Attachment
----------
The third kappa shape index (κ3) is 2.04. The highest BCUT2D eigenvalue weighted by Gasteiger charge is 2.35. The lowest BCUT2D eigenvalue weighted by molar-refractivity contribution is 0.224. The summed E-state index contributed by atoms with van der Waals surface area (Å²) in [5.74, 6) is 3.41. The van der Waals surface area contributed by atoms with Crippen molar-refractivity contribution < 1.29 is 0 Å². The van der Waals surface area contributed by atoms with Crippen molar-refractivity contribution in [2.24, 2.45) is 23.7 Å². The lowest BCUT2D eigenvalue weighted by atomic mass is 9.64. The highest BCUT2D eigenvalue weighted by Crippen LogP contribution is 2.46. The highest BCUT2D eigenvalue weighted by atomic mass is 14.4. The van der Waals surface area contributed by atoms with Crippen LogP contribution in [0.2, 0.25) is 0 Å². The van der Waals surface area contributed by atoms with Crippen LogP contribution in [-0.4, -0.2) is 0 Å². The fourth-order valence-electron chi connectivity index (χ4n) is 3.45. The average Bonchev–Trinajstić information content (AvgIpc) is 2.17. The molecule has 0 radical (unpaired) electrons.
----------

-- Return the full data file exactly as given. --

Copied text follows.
The third kappa shape index (κ3) is 2.04. The highest BCUT2D eigenvalue weighted by Gasteiger charge is 2.35. The lowest BCUT2D eigenvalue weighted by molar-refractivity contribution is 0.224. The summed E-state index contributed by atoms with van der Waals surface area (Å²) in [5.74, 6) is 3.41. The van der Waals surface area contributed by atoms with Crippen molar-refractivity contribution < 1.29 is 0 Å². The van der Waals surface area contributed by atoms with Crippen molar-refractivity contribution in [2.24, 2.45) is 23.7 Å². The lowest BCUT2D eigenvalue weighted by atomic mass is 9.64. The highest BCUT2D eigenvalue weighted by Crippen LogP contribution is 2.46. The highest BCUT2D eigenvalue weighted by atomic mass is 14.4. The van der Waals surface area contributed by atoms with Crippen LogP contribution in [0.2, 0.25) is 0 Å². The van der Waals surface area contributed by atoms with Crippen LogP contribution in [-0.4, -0.2) is 0 Å². The fourth-order valence-electron chi connectivity index (χ4n) is 3.45. The average Bonchev–Trinajstić information content (AvgIpc) is 2.17. The molecule has 0 radical (unpaired) electrons.